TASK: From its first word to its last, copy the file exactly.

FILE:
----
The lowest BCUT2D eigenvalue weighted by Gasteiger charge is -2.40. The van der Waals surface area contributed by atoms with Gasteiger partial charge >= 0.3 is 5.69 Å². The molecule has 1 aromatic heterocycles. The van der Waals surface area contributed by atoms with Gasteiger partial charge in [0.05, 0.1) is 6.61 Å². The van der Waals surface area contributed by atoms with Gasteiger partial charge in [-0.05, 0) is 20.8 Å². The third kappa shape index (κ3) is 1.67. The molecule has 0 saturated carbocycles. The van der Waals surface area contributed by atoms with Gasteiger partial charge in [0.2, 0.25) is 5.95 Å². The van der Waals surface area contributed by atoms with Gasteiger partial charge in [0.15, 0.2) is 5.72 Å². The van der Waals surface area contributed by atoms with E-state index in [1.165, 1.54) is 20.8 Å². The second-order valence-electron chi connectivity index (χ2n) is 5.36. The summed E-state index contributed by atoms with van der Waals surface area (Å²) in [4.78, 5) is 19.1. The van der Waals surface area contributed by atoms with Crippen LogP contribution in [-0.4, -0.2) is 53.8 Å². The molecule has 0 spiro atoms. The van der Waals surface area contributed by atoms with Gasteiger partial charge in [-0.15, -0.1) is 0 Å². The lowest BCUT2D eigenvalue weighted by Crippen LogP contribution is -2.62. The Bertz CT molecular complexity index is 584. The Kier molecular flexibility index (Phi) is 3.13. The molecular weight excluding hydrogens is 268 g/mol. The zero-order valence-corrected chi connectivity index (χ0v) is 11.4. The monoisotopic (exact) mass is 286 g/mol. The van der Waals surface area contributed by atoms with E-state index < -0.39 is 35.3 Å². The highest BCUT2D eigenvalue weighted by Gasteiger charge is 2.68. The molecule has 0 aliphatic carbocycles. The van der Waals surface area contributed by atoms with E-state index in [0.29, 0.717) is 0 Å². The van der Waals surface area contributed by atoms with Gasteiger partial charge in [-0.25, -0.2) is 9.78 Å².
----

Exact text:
The lowest BCUT2D eigenvalue weighted by Gasteiger charge is -2.40. The van der Waals surface area contributed by atoms with Gasteiger partial charge >= 0.3 is 5.69 Å². The molecule has 1 aromatic heterocycles. The van der Waals surface area contributed by atoms with Gasteiger partial charge in [0.05, 0.1) is 6.61 Å². The van der Waals surface area contributed by atoms with Gasteiger partial charge in [-0.05, 0) is 20.8 Å². The third kappa shape index (κ3) is 1.67. The molecule has 0 saturated carbocycles. The van der Waals surface area contributed by atoms with Gasteiger partial charge in [0.2, 0.25) is 5.95 Å². The van der Waals surface area contributed by atoms with Gasteiger partial charge in [0.15, 0.2) is 5.72 Å². The van der Waals surface area contributed by atoms with E-state index in [1.165, 1.54) is 20.8 Å². The second-order valence-electron chi connectivity index (χ2n) is 5.36. The summed E-state index contributed by atoms with van der Waals surface area (Å²) in [4.78, 5) is 19.1. The van der Waals surface area contributed by atoms with Crippen LogP contribution in [-0.4, -0.2) is 53.8 Å². The molecule has 0 spiro atoms. The van der Waals surface area contributed by atoms with Gasteiger partial charge in [-0.15, -0.1) is 0 Å². The lowest BCUT2D eigenvalue weighted by Crippen LogP contribution is -2.62. The Bertz CT molecular complexity index is 584. The Kier molecular flexibility index (Phi) is 3.13. The molecular weight excluding hydrogens is 268 g/mol. The zero-order valence-corrected chi connectivity index (χ0v) is 11.4. The monoisotopic (exact) mass is 286 g/mol. The van der Waals surface area contributed by atoms with E-state index < -0.39 is 35.3 Å². The highest BCUT2D eigenvalue weighted by Gasteiger charge is 2.68. The molecule has 0 aliphatic carbocycles. The van der Waals surface area contributed by atoms with E-state index in [0.29, 0.717) is 0 Å². The van der Waals surface area contributed by atoms with Gasteiger partial charge in [-0.25, -0.2) is 9.78 Å².